To the annoyance of some shareholders, Diploma (LON:DPLM) shares are down a considerable 32% in the last month. Even longer term holders have taken a real hit with the stock declining 5.9% in the last year.
Assuming nothing else has changed, a lower share price makes a stock more attractive to potential buyers. While the market sentiment towards a stock is very changeable, in the long run, the share price will tend to move in the same direction as earnings per share. So, on certain occasions, long term focussed investors try to take advantage of pessimistic expectations to buy shares at a better price. One way to gauge market expectations of a stock is to look at its Price to Earnings Ratio (PE Ratio). A high P/E implies that investors have high expectations of what a company can achieve compared to a company with a low P/E ratio.
How Does Diploma's P/E Ratio Compare To Its Peers?
Diploma's P/E of 24.92 indicates some degree of optimism towards the stock. You can see in the image below that the average P/E (11.0) for companies in the trade distributors industry is lower than Diploma's P/E.
Diploma's P/E tells us that market participants think the company will perform better than its industry peers, going forward. The market is optimistic about the future, but that doesn't guarantee future growth. So investors should always consider the P/E ratio alongside other factors, such as whether company directors have been buying shares.
How Growth Rates Impact P/E Ratios
Generally speaking the rate of earnings growth has a profound impact on a company's P/E multiple. When earnings grow, the 'E' increases, over time. That means even if the current P/E is high, it will reduce over time if the share price stays flat. Then, a lower P/E should attract more buyers, pushing the share price up.
Diploma increased earnings per share by an impressive 15% over the last twelve months. And its annual EPS growth rate over 5 years is 12%. So one might expect an above average P/E ratio.
A Limitation: P/E Ratios Ignore Debt and Cash In The Bank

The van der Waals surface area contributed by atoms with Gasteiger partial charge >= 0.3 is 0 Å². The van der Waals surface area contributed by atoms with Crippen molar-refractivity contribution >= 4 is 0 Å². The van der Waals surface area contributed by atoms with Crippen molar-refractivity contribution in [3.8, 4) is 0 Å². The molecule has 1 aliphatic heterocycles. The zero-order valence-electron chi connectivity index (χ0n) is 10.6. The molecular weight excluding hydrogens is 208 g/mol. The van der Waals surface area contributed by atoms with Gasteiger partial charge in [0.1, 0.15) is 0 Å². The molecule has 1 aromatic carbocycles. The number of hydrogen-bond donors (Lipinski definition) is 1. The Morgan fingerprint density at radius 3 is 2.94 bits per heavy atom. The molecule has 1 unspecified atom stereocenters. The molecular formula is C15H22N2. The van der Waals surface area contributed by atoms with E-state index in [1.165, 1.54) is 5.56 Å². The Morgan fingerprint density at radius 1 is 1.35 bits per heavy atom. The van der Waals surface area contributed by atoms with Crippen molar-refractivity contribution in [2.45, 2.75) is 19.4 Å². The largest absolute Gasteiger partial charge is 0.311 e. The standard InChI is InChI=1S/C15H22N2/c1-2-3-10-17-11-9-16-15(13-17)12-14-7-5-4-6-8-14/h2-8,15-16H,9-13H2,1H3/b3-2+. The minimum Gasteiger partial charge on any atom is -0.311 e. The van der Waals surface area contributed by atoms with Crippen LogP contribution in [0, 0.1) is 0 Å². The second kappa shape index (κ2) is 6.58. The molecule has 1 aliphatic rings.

The 'Price' in P/E reflects the market capitalization of the company. So it won't reflect the advantage of cash, or disadvantage of debt. Hypothetically, a company could reduce its future P/E ratio by spending its cash (or taking on debt) to achieve higher earnings.
Spending on growth might be good or bad a few years later, but the point is that the P/E ratio does not account for the option (or lack thereof).
Is Debt Impacting Diploma's P/E?
Diploma's net debt is 1.0% of its market cap. It would probably trade on a higher P/E ratio if it had a lot of cash, but I doubt it is having a big impact.
The Verdict On Diploma's P/E Ratio
Diploma's P/E is 24.9 which is above average (11.9) in its market. While the company does use modest debt, its recent earnings growth is very good. So on this analysis it seems reasonable that its P/E ratio is above average. Given Diploma's P/E ratio has declined from 36.4 to 24.9 in the last month, we know for sure that the market is significantly less confident about the business today, than it was back then. For those who don't like to trade against momentum, that could be a warning sign, but a contrarian investor might want to take a closer look.
Investors should be looking to buy stocks that the market is wrong about. If the reality for a company is better than it expects, you can make money by buying and holding for the long term. So this free visual report on analyst forecasts could hold the key to an excellent investment decision.
Of course you might be able to find a better stock than Diploma. So you may wish to see this free collection of other companies that have grown earnings strongly.
If you spot an error that warrants correction, please contact the editor at email@example.com. This article by Simply Wall St is general in nature. It does not constitute a recommendation to buy or sell any stock, and does not take account of your objectives, or your financial situation. Simply Wall St has no position in the stocks mentioned.
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